December 9, 2018

Every Advent we once more get the chance to reflect on a number of important people from the Old Testament, especially the person of John the Baptist, who plays such an important role in the bridge from the Old to the New Testament. St. Luke’s Gospel tells us that John’s mother Elizabeth, who was a relative of Mary, and his father Zechariah “were righteous in the eyes of God, observing all the commandments of the Lord blamelessly. But they had no child, because Elizabeth was barren and both were advanced in years.”


Zechariah, who was a priest, had a vision while serving in the Temple. An angel appeared to him and said, “Do not be afraid, Zechariah, because your prayer has been heard. Your wife Elizabeth will bear you a son, and you shall name him John. And you will have joy and gladness, and many will rejoice in his birth, for he will be great in the sight of the Lord.”


Zechariah was dumbfounded. He was so incredulous, so skeptical and unbelieving, that until the child was born and brought into the Temple to be circumcised on the eighth day, he found himself unable to speak. It was not until his neighbors and relatives asked him to confirm the child’s name and he wrote on a tablet “John,” that “his mouth was opened, his tongue freed, and he spoke blessing God.”


Unlike Mary, Elizabeth’s pregnancy came about in the usual way—as the result of marital intercourse with her husband. Still, there was nothing usual about John’s conception and birth. As St. Luke tells us, he was “filled with the Holy Spirit even from his mother’s womb,” and he was destined to greatness, “to prepare a people fit for the Lord” from the moment of his conception. Elizabeth and Zechariah were blessed with a child late in life. Because they were righteous people who feared the Lord and obeyed his commandments, they were chosen by God to be the parents of one who would play a special role in the history of our salvation.


The story of John’s conception, of his encounter with Jesus even in his mother’s womb, and of his unique role as a precursor—the one commissioned to prepare for the coming of the Lord—is a story of God’s active participation in human affairs. Telling this story, and celebrating the mysteries it reveals, is our way of acknowledging that we are sharers in the creation of new life, called to reverence all life and to respect the dignity of each and every unborn and newborn child. He will grow up to be a righteous man like his parents. He will be led by the Spirit to become a witness—a martyr—to the one whose sandals he is not fit to untie. He will preach a baptism of repentance, a form of conversion that will be superseded by baptism in the Holy Spirit. He will speak the truth in love and be severely punished by King Herod for exposing the vanity and futility of the political forces of his time. He will lose his life, as all martyrs do, confident that the God who is the author of all life will sustain him at the end of his life and beyond.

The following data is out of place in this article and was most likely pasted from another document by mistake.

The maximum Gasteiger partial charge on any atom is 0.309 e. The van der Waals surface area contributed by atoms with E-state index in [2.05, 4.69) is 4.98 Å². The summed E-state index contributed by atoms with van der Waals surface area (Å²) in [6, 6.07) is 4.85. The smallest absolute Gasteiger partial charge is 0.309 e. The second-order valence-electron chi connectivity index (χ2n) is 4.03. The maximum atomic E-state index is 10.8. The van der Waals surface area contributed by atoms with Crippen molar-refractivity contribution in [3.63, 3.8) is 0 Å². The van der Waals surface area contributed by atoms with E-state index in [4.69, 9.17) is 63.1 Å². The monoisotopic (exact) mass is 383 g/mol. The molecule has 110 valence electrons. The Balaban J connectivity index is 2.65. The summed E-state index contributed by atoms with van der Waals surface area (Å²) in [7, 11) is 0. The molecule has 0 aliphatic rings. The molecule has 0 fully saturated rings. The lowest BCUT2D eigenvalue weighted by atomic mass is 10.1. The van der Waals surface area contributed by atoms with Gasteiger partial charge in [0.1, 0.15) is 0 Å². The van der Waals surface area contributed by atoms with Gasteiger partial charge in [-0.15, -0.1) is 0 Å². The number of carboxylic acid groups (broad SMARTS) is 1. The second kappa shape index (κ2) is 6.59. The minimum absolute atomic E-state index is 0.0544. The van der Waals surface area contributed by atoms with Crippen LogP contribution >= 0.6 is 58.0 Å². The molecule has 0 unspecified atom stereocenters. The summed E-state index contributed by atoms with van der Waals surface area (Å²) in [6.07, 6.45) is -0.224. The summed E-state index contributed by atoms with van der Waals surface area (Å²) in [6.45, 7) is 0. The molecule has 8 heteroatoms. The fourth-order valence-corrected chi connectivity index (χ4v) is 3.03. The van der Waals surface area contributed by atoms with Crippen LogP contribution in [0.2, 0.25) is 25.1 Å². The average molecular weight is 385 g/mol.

John points us to Jesus, the way, the truth and the life. “It’s not about me,” John continues to say. “It’s about the one who comes after me to set us free.”


Let’s pray for the wisdom and the courage of Elizabeth and Zechariah, who brought a child into their troubled time with rejoicing and gladness. Let’s pray for the grace to recognize that every child in its mother’s womb is a gift from God to be nurtured, protected and loved. Let’s hope that John’s call to repentance will be heard and that his witness will continually show us the way to Jesus.




In today’s First Reading, the author addresses personified Jerusalem, who is grieving over her people in exile in Babylon. He attempts to console her, telling her to take off her mourning garments and wrap herself in the robe of God’s justice. The crown of God’s glory that she receives is probably Aaron’s priestly crown with its engraving, “Sacred to the Lord.” In addition, she will receive a new name, “the peace of justice, the glory of God’s worship.” In other words, Jerusalem will become the priest of God’s Temple, and she will rejoice as her people come back to her in pilgrimage. What an amazing image of God’s care and protection!